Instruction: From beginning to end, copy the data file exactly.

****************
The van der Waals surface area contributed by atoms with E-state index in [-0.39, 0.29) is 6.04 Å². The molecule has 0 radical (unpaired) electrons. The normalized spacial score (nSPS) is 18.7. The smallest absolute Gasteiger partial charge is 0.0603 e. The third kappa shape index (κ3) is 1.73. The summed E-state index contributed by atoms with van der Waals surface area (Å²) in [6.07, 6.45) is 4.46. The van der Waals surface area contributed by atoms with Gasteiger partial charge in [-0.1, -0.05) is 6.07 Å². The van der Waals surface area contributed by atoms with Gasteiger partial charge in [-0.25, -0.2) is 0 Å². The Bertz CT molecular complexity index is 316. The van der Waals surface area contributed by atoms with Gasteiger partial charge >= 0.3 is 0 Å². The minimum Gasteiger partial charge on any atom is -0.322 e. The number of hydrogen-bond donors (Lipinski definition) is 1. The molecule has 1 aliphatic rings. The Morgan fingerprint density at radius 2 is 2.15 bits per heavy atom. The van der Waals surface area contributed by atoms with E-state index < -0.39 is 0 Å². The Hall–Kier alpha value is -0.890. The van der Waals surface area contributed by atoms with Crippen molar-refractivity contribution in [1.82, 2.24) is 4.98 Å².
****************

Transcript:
The van der Waals surface area contributed by atoms with E-state index in [-0.39, 0.29) is 6.04 Å². The molecule has 0 radical (unpaired) electrons. The normalized spacial score (nSPS) is 18.7. The smallest absolute Gasteiger partial charge is 0.0603 e. The third kappa shape index (κ3) is 1.73. The summed E-state index contributed by atoms with van der Waals surface area (Å²) in [6.07, 6.45) is 4.46. The van der Waals surface area contributed by atoms with Gasteiger partial charge in [-0.1, -0.05) is 6.07 Å². The van der Waals surface area contributed by atoms with Gasteiger partial charge in [-0.25, -0.2) is 0 Å². The Bertz CT molecular complexity index is 316. The van der Waals surface area contributed by atoms with Gasteiger partial charge >= 0.3 is 0 Å². The minimum Gasteiger partial charge on any atom is -0.322 e. The number of hydrogen-bond donors (Lipinski definition) is 1. The molecule has 1 aliphatic rings. The Morgan fingerprint density at radius 2 is 2.15 bits per heavy atom. The van der Waals surface area contributed by atoms with E-state index < -0.39 is 0 Å². The Hall–Kier alpha value is -0.890. The van der Waals surface area contributed by atoms with Crippen molar-refractivity contribution in [1.82, 2.24) is 4.98 Å².